HOOKED ON HAPPINESS is an original climate change musical tackling the crisis through the perspective of a high school drama class. Two students Kim and Eric are inspired to create their own production after a heated debate on the beach where they commiserate on the inability of their parents to snap out of misery and embrace positive action. They infect their class with their enthusiasm and soon they are co-opting their teacher to allow them to write their own response to the climate crisis instead of doing the old standards of OUR TOWN or HELLO DOLLY! for the yearly school play. The antagonists of the piece are the conservative parents who are Fundamental Christians sitting in front of their televisions waiting for Armageddon.
Tom Attea is the creator of the book and lyrics for the production using the “play within a play” structure. After the initial three scenes where the idea is born, sold to the teacher and executed with edits, we move into a compilation show of global warming themed songs and links. The music is composed by Arthur Abrahams drawing on a multiplicity of children’s musical genres for the concert. It is always great to have live musicians on stage and Peter Dizozza, Ralph Hamperians and Art Lillard, on piano, bass and drums, keep the groove going throughout the 75 minutes.
The strength of the production lies with the formidable cast of energetic, talented performers bursting with youthful optimism. Hannah Carne, Spencer Martinez, Leonard W. Rose, Jordan Rubio, Jazz Sunpanich, and Hannah Weaver are a powerful triple threat force. All are accomplished actors, singers and dancers tackling the material with gusto and earnestness. Hannah Carne, as Kim, is particularly brilliant in the lead role and has a massive presence. Leonard W. Rose, playing Eric, opposite Carne is also a glorious talent with a gift for comedy. Liz Bealko, as the drama teacher, gives us the perfect example of the actor turned teacher still desperate to be on stage, using the teens show to sate her unfulfilled theatrical dreams. I particularly enjoyed her tap dancing polar bear cameo’s.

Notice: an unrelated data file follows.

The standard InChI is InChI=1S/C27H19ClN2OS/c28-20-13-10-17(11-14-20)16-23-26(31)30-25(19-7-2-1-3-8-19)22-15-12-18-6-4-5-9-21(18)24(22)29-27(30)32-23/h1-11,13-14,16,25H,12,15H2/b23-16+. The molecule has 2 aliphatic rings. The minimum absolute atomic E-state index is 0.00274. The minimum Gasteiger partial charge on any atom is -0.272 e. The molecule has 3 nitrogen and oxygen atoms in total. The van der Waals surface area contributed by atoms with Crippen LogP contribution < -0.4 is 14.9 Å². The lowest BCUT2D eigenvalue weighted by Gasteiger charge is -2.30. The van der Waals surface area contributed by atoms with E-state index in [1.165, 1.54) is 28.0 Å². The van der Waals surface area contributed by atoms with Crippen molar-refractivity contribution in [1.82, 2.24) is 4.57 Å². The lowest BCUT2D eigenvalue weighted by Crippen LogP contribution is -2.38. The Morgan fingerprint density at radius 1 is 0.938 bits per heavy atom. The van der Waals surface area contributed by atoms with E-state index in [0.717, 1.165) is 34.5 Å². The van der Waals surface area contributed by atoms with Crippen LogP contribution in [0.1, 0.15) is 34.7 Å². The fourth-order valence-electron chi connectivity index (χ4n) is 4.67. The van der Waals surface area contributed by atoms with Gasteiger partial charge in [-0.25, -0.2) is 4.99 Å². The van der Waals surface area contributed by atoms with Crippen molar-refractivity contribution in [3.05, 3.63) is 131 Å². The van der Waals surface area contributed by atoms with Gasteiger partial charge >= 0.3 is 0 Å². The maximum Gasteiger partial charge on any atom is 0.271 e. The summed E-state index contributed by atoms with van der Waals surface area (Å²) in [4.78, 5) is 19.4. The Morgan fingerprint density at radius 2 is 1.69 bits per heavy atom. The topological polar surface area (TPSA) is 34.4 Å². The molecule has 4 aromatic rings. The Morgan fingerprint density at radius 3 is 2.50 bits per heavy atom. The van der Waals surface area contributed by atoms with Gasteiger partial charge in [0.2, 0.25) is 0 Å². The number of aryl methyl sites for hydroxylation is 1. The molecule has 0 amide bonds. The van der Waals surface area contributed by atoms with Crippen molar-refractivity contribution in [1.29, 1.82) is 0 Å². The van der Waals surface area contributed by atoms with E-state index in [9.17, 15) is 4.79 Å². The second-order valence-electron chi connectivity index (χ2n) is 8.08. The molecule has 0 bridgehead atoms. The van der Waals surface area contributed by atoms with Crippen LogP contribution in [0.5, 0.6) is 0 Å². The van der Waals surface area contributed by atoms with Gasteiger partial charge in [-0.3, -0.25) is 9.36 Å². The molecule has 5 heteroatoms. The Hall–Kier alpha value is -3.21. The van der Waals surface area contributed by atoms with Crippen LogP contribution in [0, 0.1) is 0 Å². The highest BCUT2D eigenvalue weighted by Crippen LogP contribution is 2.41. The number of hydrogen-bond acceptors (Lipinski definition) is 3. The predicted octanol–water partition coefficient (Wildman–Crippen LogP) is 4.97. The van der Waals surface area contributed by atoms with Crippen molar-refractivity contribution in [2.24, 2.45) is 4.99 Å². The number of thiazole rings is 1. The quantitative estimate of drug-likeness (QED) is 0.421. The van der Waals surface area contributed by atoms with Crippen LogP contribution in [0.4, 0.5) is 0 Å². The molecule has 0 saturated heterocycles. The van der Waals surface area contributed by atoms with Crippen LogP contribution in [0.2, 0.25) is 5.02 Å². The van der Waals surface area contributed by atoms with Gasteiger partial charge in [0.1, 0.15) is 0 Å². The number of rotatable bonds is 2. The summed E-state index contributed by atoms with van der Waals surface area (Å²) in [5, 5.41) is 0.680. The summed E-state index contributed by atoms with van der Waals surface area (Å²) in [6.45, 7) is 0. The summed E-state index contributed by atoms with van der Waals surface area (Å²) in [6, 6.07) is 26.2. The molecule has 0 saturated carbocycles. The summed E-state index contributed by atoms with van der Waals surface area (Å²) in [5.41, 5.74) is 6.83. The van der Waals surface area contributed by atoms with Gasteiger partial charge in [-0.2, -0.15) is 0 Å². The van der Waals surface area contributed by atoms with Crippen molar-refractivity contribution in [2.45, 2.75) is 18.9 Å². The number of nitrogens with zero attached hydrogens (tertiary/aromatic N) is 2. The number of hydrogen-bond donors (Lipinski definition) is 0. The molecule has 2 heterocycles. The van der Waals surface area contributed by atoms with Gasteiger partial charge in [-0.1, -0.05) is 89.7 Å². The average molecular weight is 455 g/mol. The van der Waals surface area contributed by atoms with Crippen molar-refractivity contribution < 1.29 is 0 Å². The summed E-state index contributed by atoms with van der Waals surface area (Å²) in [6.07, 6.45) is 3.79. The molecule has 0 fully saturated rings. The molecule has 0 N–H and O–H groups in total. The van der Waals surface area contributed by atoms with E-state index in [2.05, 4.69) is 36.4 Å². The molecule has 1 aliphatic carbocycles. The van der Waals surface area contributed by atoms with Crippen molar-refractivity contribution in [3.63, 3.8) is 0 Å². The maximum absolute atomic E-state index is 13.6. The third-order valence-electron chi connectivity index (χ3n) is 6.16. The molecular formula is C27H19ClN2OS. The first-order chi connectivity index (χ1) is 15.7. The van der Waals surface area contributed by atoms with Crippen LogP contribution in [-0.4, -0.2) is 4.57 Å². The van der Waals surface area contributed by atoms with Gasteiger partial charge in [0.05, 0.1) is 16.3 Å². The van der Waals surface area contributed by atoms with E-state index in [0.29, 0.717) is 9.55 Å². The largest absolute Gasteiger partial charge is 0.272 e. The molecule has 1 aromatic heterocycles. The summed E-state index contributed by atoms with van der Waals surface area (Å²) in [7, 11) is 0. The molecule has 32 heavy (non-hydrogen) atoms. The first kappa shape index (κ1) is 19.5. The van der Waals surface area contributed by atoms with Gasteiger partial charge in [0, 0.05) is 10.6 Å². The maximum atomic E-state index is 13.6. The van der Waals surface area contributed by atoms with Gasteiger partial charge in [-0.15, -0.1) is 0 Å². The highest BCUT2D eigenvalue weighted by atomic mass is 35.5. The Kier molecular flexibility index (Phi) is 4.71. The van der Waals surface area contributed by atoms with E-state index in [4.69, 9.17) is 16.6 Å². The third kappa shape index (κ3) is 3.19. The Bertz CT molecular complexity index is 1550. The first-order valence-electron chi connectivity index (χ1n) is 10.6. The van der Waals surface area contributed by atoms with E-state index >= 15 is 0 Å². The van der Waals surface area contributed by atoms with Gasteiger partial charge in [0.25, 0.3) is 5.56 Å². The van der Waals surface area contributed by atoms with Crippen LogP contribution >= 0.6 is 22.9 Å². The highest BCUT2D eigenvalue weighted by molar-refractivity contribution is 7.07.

Mackenzie Surbey’s choreography was delightful and precise. Director Mark Marcante ensures a tight, well rehearsed, fast-paced, high energy production. I particularly enjoyed Lytza R. Colon’s costume and prop design – neat, quirky and perfectly executed.
Although there were some impressive elements of the show (namely the cast), I had a few major problems with the production. The musical compositions seemed to be geared to a kindergarten or junior school audience with very sing song melodies you would use for younger children to remember the tunes. I don’t believe that high school students would create that level of musical genre simplicity. These child like melodies were juxtaposed with more ‘adult’ lyrics which didn’t marry well for me. I felt like this show should have been workshopped with actual high school students to give an authentic feel to the work. The fake interactions from the invisible parents at points in the show seemed implausible as there wasn’t anything on stage that seemed offensive in any way. It seemed like the production was sending up the bad school play genre but the subject matter is serious, so at times it felt like climate change was being ridiculed. I wasn’t sure what the cohesive message was of the play. I would suggest simplifying the lyrics and performing some of the songs of the show for junior schools as an introduction to global warming or rework the piece so that the music reflects the age of the students portrayed in the work. It seemed strangely old fashioned like these teens were from a bygone era and didn’t represent the youth of 2019 who sail around the world to bring awareness to climate change or make impassioned speeches to the UN.
With apologies to Pirandello, this seemed like Six Characters in Search of Authenticity.
Running time: 75 Minutes with no intermission
The production is slated for a limited engagement, running from November 7th – December 1st at Theater for the New City (155 First Avenue). Tickets are $15 ($10 for students and seniors) and can be purchased at the box office (212-254-1109), online HERE or by phone at (888) 549-4106.